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re:Virals 14

Welcome to re:Virals, The Haiku Foundation’s weekly poem commentary feature on some of the finest haiku ever written in English. This week’s poem was

     virgin snow
     a fox makes prints
     for the morning

          — Alan Summers, Icebox, Hailstone Haiku Circle Japan (2010)

Our commentators took several angles on this beautiful winter poem. Marion Clarke focused on a technical nicety by the poet:

The word ‘for’ is what makes this ku special, as it is so unexpected. It is easy to imagine the red fox against the white landscape leaving little tracks, but seeing these footprints as a present for the new day is such a lovely observation.

Mary Weiler found its incipient humor and a bit of whimsy:

I see Alan showing total respect and admiration for this crafty creature — very Issa-ish! I’m guessing it is a red fox, displaying its ultimate resourcefulness, intelligence and cunning. There is a hunt in the morning, so that night he begins making a complex puzzle of prints in the new snow to confuse and befuddle the silly hounds. He will watch the fiasco from his den, chuckling to his smart and beautiful self. I laughed out loud with this poem!

Or, perhaps Reynard isn’t a country fox at all but a civilized suburban fellow surviving well in a community. He possibly detected a footpath dangerous to moms and small children, too close to traffic. So, under cover of night, with the help of new snow, tracked a safe detour which was willingly followed by pedestrians the next morning. Clever boy!

And Oonah Joslin responded to the visual immediacy of the images:

Who doesn’t want to leave footprints in fresh snowfall? But of course the fox beats us to it every time and in this haiku one feels stillness all around and that the morning sun will be the first the see those prints left by a red fox on white snow in the dark. It’s pure magic!

But Jan Benson takes an entirely different tack, teasing a metaphoric reading from it, and even wondering if it might evoke the mythic:

I was puzzled on the first read of this haiku.

Upon the second reading, it became clear that the new fallen snow dropped during the night, since the fox was leaving a message (prints) to be deciphered in the morning.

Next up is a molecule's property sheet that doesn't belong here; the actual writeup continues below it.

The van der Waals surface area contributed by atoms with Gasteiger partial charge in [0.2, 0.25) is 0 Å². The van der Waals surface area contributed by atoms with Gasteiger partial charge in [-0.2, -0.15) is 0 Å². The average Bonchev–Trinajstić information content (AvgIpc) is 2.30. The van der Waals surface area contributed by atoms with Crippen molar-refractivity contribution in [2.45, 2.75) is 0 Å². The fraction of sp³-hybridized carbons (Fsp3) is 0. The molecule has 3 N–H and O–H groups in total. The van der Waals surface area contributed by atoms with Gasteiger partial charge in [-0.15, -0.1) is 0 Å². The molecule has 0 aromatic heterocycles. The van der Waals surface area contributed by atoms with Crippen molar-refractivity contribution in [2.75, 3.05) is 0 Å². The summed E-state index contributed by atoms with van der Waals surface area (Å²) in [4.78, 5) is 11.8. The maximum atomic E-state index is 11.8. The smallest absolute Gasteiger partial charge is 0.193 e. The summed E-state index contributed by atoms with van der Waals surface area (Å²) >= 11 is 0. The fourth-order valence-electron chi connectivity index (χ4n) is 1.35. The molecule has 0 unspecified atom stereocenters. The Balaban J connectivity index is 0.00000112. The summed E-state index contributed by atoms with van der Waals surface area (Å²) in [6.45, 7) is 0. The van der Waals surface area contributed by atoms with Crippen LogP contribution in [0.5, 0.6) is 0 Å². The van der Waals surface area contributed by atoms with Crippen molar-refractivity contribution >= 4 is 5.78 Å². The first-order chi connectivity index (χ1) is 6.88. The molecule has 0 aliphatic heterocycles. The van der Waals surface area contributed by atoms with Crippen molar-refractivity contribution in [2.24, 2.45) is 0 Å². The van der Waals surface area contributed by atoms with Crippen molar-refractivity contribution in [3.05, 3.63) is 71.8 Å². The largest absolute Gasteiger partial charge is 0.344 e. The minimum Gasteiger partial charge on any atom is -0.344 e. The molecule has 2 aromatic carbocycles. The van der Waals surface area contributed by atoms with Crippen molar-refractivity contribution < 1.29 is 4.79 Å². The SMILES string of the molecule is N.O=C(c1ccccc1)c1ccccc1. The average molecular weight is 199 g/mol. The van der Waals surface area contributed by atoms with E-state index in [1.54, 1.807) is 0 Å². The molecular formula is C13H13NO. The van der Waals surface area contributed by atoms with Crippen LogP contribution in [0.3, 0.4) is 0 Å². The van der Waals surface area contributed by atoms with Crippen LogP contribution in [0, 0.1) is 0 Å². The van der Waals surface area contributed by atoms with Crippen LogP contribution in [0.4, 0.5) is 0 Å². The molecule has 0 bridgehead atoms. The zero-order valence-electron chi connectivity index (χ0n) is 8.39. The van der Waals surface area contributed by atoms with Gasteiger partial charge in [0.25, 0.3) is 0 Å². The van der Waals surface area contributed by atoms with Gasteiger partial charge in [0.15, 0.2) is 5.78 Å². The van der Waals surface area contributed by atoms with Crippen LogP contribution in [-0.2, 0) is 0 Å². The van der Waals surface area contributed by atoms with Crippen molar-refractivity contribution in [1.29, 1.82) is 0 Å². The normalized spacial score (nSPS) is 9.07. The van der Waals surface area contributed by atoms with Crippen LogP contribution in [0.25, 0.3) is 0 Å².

But perhaps this haiku is alluding to our human nature to put first footprints into new snow; to be known for our imprinting upon earth and satisfying our need to have made a recognizable mark.

I think the stronger metaphor is of the wedding night, and the ancient ritual of proving the virginity of the bride prior to marriage-bed coitus. The proof of virginity (and consummation of the marriage), is revealed in the traces (prints) of blood on the bedsheets, shown to the family elders the morning after.

virus2

As this week’s winner, Jan gets to choose next week’s poem, which you’ll find below. We invite you to write a commentary to it. It may be as long or short, academic or spontaneous, serious or silly, public or personal as you like. We will select out-takes from the best of these. And the very best will be reproduced in its entirety and take its place as part of the THF Archives. Best of all, the winning commentator gets to choose the next poem for commentary.

Anyone can participate. A new poem will appear each Friday morning. Simply put your commentary in the Contact box by the following Tuesday midnight (Eastern US Time Zone). Please use the subject header “re:Virals” so we know what we’re looking at. We look forward to seeing some of your favorite poems — and finding out why!

re:Virals 14:

     impending buds
     yellow with caution
     we cross the border

          — Scott Wiggerman, Chrysanthemum 17 (2015)

This Post Has 3 Comments

  1. .
    Thank you all, Mary; Marion; Jan; and Oonah,
    .
    I’m deeply touched that you all took the time to say something, and very fascinating things.
    .
    Yes, the key words were ‘for’ as Marion mentioned, and ‘virgin’ and both a nature sketch but going back to folklore, Chaucer, and rituals in the Middle Ages and wanting to put our footsteps into the first snow, sidewalk cement, and so many other connections.
    .

    If possible, with your permissions, I would like to add all these comments to my forthcoming book Writing Poetry: the haiku way. And please do send your own candidate haiku to me to be considered.
    .
    .

    My email: alan@withwords.org.uk
    .
    .
    I’m now looking forward to having a go at writing about Scott’s strong work:
    .
    .
    impending buds
    yellow with caution
    we cross the border

    — Scott Wiggerman, Chrysanthemum 17 (2015)
    .
    .
    warm regards,
    Alan

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